The Latest News from Devoney & The Age of Austen

Dear Jane-Friends:

What an Austen-tastic 2020 it's been so far. It's almost enough to make a person temporarily forget about global warming, infectious diseases, and election interference. (Almost. I said almost.) Fortunately, there's also plenty of complex Regency and history-of-women territory to contemplate, so let's go there instead for a few minutes, shall we?

Welcome New Friends From Mount Dora Jane Austen Fest​!

It was great fun to celebrate Austen, women, work, and education at the inaugural Mount Dora Jane Austen Fest on February 8-9. Visionary organizer Margaret Andersen and the JASNA Orlando Region put together an amazing program, from JASNA President Liz Philosophos Cooper's fabulous talk on Jane Austen, Working Woman, to Regency fashion shows, to Florida sunsets and soirees. I gave a talk on my further adventures in The Making of Jane Austen, featuring new material that didn't make it into the book, on Austen and the law, queer Austen in Victorian performance, and debunked myths of Austen's lovers. Thank you to those of you who laughed in all the right places!

My favorite part of the weekend, though, may have been signing books at a sidewalk table outside a bookstore in Mount Dora, FL. It's a great town, an arts and festival hub, with cafés, bars, and restaurants and a lot of foot traffic on the streets. Almost immediately after I sat down, a stranger stopped to ask me, "Are you Jane Austen?" I laughed, said no, and explained. By the fourth time I was asked this question, however, I was just dying to answer, "Yes! Yes, I am." Alas, I informed them of her death, one pedestrian at a time.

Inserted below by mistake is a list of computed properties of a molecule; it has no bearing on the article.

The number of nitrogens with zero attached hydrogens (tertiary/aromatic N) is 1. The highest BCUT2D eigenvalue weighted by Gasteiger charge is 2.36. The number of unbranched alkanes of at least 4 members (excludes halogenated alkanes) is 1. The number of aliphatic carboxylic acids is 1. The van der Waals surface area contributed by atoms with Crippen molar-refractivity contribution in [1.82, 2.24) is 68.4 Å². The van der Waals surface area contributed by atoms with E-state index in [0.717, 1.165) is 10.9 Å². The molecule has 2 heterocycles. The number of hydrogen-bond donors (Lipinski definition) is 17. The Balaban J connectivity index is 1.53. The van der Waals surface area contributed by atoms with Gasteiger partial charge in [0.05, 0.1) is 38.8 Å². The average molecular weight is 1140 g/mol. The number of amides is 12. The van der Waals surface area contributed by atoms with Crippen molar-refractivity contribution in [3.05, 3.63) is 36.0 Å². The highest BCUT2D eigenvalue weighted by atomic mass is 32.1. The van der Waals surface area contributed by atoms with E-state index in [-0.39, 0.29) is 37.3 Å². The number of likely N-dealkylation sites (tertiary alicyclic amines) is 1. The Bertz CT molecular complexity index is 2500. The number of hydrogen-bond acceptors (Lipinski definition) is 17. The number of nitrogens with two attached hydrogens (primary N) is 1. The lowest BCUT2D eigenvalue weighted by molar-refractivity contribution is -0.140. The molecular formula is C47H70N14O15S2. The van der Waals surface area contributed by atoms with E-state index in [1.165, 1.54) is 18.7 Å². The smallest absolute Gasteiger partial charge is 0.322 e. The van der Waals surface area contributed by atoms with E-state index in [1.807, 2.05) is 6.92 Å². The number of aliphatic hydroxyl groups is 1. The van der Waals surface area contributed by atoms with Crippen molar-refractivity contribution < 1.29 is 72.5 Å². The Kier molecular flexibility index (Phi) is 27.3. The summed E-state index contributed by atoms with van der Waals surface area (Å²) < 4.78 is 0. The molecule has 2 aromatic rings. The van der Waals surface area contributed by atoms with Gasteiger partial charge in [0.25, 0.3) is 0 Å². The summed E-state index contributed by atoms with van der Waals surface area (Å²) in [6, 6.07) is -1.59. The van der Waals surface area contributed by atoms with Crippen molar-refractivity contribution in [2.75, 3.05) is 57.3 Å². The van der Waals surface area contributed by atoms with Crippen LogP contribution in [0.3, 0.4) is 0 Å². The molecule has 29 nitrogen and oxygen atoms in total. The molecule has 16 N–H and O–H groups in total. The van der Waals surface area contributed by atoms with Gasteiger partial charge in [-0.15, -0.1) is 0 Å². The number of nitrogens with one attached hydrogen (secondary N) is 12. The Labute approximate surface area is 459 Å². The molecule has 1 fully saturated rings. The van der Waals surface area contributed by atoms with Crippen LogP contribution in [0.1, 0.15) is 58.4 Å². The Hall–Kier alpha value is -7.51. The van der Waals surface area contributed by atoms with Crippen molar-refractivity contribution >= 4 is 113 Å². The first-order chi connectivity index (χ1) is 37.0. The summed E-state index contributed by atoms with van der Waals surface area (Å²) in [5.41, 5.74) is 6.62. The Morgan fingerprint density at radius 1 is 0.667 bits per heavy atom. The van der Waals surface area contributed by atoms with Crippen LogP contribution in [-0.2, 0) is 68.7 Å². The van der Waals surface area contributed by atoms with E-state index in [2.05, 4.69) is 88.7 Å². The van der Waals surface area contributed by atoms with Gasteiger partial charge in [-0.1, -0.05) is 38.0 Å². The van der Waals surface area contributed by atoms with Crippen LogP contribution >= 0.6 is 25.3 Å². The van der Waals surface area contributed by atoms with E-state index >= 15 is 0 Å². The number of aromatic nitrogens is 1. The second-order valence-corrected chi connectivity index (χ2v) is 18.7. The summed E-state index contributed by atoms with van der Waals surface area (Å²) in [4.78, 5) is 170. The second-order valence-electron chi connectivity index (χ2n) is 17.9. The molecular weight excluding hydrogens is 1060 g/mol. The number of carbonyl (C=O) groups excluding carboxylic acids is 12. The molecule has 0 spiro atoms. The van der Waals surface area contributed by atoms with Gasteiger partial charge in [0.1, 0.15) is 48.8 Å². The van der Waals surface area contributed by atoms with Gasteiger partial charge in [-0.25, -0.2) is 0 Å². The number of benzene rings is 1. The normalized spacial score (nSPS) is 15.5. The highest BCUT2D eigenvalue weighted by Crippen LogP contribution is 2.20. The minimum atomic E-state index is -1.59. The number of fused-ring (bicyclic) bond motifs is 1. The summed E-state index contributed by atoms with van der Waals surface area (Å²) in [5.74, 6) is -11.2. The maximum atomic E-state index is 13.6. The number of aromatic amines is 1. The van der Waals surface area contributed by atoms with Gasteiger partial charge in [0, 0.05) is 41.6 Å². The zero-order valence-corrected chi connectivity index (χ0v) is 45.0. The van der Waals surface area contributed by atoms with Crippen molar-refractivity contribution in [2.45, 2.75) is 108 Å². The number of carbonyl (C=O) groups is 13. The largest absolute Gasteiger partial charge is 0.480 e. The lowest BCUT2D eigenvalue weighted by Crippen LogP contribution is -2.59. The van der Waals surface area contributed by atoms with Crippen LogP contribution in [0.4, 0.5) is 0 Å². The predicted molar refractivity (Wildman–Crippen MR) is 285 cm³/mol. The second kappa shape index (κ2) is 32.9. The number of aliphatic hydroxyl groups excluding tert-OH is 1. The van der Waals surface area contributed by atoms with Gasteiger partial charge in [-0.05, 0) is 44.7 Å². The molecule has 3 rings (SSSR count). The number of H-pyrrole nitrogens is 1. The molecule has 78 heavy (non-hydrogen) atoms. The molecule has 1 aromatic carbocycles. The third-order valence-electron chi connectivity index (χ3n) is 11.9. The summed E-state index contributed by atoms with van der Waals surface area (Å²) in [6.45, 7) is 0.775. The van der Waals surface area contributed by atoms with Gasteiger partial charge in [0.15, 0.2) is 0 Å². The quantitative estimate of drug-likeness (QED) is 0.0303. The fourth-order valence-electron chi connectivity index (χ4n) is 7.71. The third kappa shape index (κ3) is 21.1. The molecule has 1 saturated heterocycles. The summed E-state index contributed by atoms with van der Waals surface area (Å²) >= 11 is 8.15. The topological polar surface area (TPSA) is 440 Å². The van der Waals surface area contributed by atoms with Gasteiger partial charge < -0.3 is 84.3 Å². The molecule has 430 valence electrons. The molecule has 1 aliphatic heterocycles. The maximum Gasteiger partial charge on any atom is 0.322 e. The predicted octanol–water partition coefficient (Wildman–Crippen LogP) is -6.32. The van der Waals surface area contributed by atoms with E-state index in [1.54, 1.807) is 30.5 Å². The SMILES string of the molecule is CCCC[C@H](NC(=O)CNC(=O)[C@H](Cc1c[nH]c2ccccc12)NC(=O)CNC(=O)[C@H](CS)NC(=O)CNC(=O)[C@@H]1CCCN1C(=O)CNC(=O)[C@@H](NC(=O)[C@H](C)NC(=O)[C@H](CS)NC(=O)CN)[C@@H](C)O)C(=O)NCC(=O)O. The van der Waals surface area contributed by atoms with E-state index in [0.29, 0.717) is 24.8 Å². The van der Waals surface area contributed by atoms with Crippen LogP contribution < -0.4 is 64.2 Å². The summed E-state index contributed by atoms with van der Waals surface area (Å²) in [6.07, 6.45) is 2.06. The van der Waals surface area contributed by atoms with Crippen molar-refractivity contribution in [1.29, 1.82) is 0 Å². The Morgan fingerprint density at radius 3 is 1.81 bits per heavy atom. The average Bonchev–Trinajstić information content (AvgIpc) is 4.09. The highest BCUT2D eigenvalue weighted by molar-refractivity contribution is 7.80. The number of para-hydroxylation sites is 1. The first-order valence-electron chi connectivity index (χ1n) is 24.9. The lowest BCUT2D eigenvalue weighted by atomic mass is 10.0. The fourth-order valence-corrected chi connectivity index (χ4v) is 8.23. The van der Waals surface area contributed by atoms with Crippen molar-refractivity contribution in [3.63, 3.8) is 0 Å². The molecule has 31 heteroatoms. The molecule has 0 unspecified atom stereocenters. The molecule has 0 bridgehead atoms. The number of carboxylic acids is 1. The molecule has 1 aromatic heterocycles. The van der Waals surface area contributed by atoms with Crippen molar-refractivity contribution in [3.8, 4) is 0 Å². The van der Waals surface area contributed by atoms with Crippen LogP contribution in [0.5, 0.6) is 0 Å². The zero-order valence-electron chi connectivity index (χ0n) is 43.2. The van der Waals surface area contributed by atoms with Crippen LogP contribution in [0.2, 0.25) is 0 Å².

Sanditon / Masterpiece PBS (with Spoilers): Sad Goodbye or Ha! Good Riddance?

I rewatched episode 8 of the Sanditon PBS series with my 80-year-old father, who only recently started to read Austen's fiction, because this is what his daughter does for a living. (Love you, Dad!). We watched Charlotte Heywood (Rose Williams) in the final scene, crying in the coach, and then the credits rolled. My dad turned to me, confused, and said, "That was the end?"

I think, rewatching it, I was even more struck by how cheated I felt at the finale turning Sidney Parker (Theo James)—seemingly on a path to be a hero in a Darcy/Knightley/Tilney mode—into a would-be Willoughby. And where was Georgiana Lambe (Crystal Clarke)? Why did they just write her out of episode 8, after her scary, contentless warning to Charlotte? How does that fit into some method to the madness for setting this up for a season 2 (probably never-to-be-made)? Georgiana Lambe is a great character. Clarke was great in this role. It made no sense!

Whatever your sense of Sanditon PBS, episodes 1-8, it absolutely doesn't have to be over yet. There are more than a few great hints in this series that you could follow up now. If you liked the character of medical man Dr. Fuchs, then read more about real-life Dr. James Graham. If you thought to yourself, "Did women really play cricket?" Why, yes. If you wondered, "Were the Sons of Africa a real thing?" Yes. No matter what, or what's next, I'm still incredibly grateful to have had all of this Regency and (loosely, very loosely) Austen-inspired material made for television.

Sanditon: The "What Should I Do Now?" Coda

So what's next for you? You could reread the original Sanditon text and think about what you would do to end the story better. My favorite edition is Janet Todd's from Fentum Press, with its meaty introductory essay (70+ pages) and impeccably edited text. You could also read one of the many print completions or read about the completions. Or check out this fun essay on Sanditon PBS's travesties against hair. If you love a good rabbit hole, look at this amazing site on recycled Regency costume spottings in film and TV, featuring a Sanditon PBS recycle.